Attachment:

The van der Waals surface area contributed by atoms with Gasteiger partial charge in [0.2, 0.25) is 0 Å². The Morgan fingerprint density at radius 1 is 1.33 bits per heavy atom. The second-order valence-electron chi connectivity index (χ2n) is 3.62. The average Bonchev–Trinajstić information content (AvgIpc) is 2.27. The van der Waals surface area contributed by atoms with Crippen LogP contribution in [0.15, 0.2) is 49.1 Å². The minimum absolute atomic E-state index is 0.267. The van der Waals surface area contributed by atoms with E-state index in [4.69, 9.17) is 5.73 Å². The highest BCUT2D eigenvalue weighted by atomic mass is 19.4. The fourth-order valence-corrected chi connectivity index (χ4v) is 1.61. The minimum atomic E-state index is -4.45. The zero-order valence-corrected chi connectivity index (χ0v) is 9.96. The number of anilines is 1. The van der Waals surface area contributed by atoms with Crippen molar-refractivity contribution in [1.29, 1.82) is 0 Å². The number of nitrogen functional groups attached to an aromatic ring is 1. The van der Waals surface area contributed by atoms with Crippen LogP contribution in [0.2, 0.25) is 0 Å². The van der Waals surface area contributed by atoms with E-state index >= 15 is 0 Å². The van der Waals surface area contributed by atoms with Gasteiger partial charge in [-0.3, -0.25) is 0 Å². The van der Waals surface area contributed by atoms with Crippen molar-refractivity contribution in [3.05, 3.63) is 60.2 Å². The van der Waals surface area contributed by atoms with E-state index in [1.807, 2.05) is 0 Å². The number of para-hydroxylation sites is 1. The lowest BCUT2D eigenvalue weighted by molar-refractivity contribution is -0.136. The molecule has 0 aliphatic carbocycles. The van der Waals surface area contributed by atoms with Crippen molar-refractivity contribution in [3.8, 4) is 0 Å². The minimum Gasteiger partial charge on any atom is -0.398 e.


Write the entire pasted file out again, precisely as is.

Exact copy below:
The van der Waals surface area contributed by atoms with Gasteiger partial charge in [0.2, 0.25) is 0 Å². The Morgan fingerprint density at radius 1 is 1.33 bits per heavy atom. The second-order valence-electron chi connectivity index (χ2n) is 3.62. The average Bonchev–Trinajstić information content (AvgIpc) is 2.27. The van der Waals surface area contributed by atoms with Crippen LogP contribution in [0.15, 0.2) is 49.1 Å². The minimum absolute atomic E-state index is 0.267. The van der Waals surface area contributed by atoms with E-state index in [4.69, 9.17) is 5.73 Å². The highest BCUT2D eigenvalue weighted by atomic mass is 19.4. The fourth-order valence-corrected chi connectivity index (χ4v) is 1.61. The minimum atomic E-state index is -4.45. The zero-order valence-corrected chi connectivity index (χ0v) is 9.96. The number of anilines is 1. The van der Waals surface area contributed by atoms with Crippen molar-refractivity contribution in [1.29, 1.82) is 0 Å². The number of nitrogen functional groups attached to an aromatic ring is 1. The van der Waals surface area contributed by atoms with Crippen LogP contribution in [0.2, 0.25) is 0 Å². The van der Waals surface area contributed by atoms with E-state index >= 15 is 0 Å². The van der Waals surface area contributed by atoms with Gasteiger partial charge in [-0.3, -0.25) is 0 Å². The van der Waals surface area contributed by atoms with Crippen molar-refractivity contribution in [3.05, 3.63) is 60.2 Å². The van der Waals surface area contributed by atoms with E-state index in [1.807, 2.05) is 0 Å². The number of para-hydroxylation sites is 1. The lowest BCUT2D eigenvalue weighted by molar-refractivity contribution is -0.136. The molecule has 0 aliphatic carbocycles. The van der Waals surface area contributed by atoms with Crippen molar-refractivity contribution in [3.8, 4) is 0 Å². The minimum Gasteiger partial charge on any atom is -0.398 e.